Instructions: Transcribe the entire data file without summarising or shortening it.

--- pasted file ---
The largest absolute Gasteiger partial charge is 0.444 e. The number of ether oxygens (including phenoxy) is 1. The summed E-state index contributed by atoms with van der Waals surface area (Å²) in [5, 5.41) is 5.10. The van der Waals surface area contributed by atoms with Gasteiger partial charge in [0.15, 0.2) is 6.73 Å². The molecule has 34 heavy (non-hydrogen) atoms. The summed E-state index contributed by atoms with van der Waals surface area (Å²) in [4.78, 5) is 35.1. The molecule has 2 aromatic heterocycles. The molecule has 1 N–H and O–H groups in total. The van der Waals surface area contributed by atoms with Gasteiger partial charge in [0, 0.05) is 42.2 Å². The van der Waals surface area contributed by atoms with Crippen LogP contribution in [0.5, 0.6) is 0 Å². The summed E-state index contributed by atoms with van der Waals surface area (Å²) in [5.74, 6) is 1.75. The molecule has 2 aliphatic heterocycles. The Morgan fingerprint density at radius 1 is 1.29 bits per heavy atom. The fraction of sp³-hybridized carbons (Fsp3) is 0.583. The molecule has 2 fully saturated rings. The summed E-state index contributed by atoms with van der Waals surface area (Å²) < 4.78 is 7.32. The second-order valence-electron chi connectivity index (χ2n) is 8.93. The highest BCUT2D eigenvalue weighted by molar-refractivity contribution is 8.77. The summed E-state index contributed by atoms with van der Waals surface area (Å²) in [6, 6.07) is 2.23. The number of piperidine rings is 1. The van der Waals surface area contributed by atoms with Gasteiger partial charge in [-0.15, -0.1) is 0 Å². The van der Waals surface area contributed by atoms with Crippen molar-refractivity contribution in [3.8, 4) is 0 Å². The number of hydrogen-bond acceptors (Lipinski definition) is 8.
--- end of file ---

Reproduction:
The largest absolute Gasteiger partial charge is 0.444 e. The number of ether oxygens (including phenoxy) is 1. The summed E-state index contributed by atoms with van der Waals surface area (Å²) in [5, 5.41) is 5.10. The van der Waals surface area contributed by atoms with Gasteiger partial charge in [0.15, 0.2) is 6.73 Å². The molecule has 34 heavy (non-hydrogen) atoms. The summed E-state index contributed by atoms with van der Waals surface area (Å²) in [4.78, 5) is 35.1. The molecule has 2 aromatic heterocycles. The molecule has 1 N–H and O–H groups in total. The van der Waals surface area contributed by atoms with Gasteiger partial charge in [0, 0.05) is 42.2 Å². The van der Waals surface area contributed by atoms with Crippen LogP contribution in [0.5, 0.6) is 0 Å². The summed E-state index contributed by atoms with van der Waals surface area (Å²) in [5.74, 6) is 1.75. The molecule has 2 aliphatic heterocycles. The Morgan fingerprint density at radius 1 is 1.29 bits per heavy atom. The fraction of sp³-hybridized carbons (Fsp3) is 0.583. The molecule has 2 fully saturated rings. The summed E-state index contributed by atoms with van der Waals surface area (Å²) < 4.78 is 7.32. The second-order valence-electron chi connectivity index (χ2n) is 8.93. The highest BCUT2D eigenvalue weighted by molar-refractivity contribution is 8.77. The summed E-state index contributed by atoms with van der Waals surface area (Å²) in [6, 6.07) is 2.23. The number of piperidine rings is 1. The van der Waals surface area contributed by atoms with Gasteiger partial charge in [-0.15, -0.1) is 0 Å². The van der Waals surface area contributed by atoms with Crippen molar-refractivity contribution in [3.8, 4) is 0 Å². The number of hydrogen-bond acceptors (Lipinski definition) is 8.